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Letters |

Glycosylated Hemoglobin as a Diagnostic Test for Type 2 Diabetes Mellitus

Keith Rayburn, MD
JAMA. 2000;283(5):605-607. doi:10.1001/jama.283.5.601.
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To the Editor: The article by Dr Davidson and colleagues1 strives to bring balance to the effects of the changes in diagnostic criteria for type 2 diabetes mellitus. Studies such as this can lead to further refinement in the characterization of patients along the spectrum of impaired glucose metabolism.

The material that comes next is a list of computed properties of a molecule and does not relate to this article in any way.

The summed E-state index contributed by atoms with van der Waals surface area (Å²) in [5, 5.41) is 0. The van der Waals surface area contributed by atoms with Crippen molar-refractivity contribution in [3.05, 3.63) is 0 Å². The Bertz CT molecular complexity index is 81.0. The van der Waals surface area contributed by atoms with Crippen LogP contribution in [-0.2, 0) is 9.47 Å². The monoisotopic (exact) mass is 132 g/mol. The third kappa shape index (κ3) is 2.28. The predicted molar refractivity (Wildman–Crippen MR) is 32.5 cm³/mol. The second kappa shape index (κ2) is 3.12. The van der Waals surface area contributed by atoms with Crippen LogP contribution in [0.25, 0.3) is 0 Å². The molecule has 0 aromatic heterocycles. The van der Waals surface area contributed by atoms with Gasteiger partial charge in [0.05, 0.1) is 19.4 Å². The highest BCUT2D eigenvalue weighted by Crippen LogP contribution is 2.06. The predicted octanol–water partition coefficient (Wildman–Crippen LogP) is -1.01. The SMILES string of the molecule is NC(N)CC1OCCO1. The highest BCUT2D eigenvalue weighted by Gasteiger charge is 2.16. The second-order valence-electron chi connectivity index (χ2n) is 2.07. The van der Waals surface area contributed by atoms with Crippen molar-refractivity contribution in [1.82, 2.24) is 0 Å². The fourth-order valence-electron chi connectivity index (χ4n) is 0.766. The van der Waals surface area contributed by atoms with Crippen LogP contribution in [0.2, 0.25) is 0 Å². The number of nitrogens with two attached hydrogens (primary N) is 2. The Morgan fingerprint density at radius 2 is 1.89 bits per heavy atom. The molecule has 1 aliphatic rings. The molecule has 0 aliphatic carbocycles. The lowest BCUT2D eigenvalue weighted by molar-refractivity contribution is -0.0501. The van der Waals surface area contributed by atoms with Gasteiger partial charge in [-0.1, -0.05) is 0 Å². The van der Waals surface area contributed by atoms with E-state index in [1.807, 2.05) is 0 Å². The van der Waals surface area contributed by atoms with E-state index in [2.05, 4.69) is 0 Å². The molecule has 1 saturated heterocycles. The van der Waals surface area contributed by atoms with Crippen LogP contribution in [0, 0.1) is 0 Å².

However, I noted a logical error in the article. The authors stated that a patient with a fasting plasma glucose (FPG) concentration of less than 7.0 mmol/L (126 mg/dL) but with a 2-hour value of 11.1 mmol/L (200 mg/dL) or more during oral glucose tolerance testing (OGTT) would be diagnosed as having diabetes by the old criteria but as having impaired FPG by the new criteria. This is incorrect according to the wording of the new criteria provided in the article. Since either an FPG concentration of 7.0 mmol/L (126 mg/dL) or higher or 2-hour FPG concentration of 11.1 mmol/L (200 mg/dL) or more during OGTT qualifies for a diagnosis of diabetes, this patient would be diagnosed as having diabetes by the new criteria, provided both test results were known by the diagnostician.

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